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6 Comments leave one →
  1. December 6, 2010 8:36 am

    Since I don’t read much romance, I don’t think this is for me, but my sister might like it.

    • December 8, 2010 4:18 pm

      bermudaonion – If I had to pick only one genre for this, it’s a lot more historical fiction-y than romance-y (albeit a historical fiction motivated by a love story… but that’s true for so much hist. fic.!)

  2. December 6, 2010 4:43 pm

    I’m glad you said that she summarizes well. I’m reading this soon and read the first one when it originally came out, so I was a bit worried.

    • December 8, 2010 4:23 pm

      Jen – I was glad as well, since although it had only been a few months since I’d read Twilight of Avalon, I have a TERRIBLY leaky memory for background details like that. Basically, as long as you remember Marche = bad, the rest of it’s recapped pretty well. :)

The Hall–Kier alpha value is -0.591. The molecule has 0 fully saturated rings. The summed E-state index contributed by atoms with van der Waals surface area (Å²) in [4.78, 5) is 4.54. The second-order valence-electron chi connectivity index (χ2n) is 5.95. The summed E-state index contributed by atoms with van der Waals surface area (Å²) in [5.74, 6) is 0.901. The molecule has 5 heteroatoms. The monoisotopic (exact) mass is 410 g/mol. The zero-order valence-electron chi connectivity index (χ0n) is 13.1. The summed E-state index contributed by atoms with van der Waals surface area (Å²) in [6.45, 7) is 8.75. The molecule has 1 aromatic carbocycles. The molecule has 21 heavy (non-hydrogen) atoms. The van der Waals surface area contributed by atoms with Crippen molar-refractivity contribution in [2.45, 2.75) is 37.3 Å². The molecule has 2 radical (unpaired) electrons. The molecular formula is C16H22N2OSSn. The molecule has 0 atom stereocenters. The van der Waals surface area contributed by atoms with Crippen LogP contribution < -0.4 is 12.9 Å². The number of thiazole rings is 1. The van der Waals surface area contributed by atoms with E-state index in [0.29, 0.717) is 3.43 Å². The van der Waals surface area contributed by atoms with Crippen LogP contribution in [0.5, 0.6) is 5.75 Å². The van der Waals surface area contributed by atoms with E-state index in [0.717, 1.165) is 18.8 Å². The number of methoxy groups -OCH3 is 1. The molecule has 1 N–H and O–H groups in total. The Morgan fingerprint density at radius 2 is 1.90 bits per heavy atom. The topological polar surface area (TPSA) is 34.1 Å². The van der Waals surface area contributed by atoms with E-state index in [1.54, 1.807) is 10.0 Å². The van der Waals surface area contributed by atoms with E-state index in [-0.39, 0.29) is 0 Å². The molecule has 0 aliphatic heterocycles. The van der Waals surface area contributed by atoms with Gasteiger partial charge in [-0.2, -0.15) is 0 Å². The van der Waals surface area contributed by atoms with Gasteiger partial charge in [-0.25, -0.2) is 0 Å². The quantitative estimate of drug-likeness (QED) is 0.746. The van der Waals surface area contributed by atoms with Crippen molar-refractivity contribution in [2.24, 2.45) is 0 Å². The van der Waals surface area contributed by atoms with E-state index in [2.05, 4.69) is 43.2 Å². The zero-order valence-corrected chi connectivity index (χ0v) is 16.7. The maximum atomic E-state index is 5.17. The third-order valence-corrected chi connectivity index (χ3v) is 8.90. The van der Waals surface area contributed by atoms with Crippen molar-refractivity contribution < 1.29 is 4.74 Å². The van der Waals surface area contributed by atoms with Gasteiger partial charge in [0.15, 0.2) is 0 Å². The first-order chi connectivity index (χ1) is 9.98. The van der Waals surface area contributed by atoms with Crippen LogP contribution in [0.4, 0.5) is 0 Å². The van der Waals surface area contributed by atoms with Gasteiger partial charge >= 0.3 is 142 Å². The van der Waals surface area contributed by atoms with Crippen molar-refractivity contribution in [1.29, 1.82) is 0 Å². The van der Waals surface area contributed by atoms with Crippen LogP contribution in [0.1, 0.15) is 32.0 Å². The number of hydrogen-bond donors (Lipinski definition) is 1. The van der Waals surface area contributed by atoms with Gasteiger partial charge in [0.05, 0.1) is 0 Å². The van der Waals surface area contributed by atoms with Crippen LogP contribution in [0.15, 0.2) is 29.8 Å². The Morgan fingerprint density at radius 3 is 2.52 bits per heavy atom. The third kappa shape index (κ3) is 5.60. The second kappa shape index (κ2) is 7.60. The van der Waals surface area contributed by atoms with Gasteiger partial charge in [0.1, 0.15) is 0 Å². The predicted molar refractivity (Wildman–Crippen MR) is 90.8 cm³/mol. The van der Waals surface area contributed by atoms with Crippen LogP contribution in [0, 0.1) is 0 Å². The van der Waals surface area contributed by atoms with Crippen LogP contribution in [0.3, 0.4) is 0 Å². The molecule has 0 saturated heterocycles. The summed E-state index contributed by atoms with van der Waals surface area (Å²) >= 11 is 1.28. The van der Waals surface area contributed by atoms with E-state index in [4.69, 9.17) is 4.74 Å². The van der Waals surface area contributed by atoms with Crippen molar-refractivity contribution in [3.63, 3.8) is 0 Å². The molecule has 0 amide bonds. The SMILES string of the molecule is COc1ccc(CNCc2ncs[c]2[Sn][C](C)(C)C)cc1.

3. December 6, 2010 7:38 pm

    Miscommunication is hard to maintain with love affairs in books. I mean surely one or both of them has a gossipy best friend who will tell the other one what is really going on. I have such nosy friends. I cannot believe Arthurian girls did not have the same thing. The world hasn’t changed THAT much since the times of…fictional legends…

    • December 8, 2010 4:25 pm

      Jenny – Average Arthurian girls, probably, yes, but both Trystan and Isolde are loners, with no one they can really trust, etc., etc.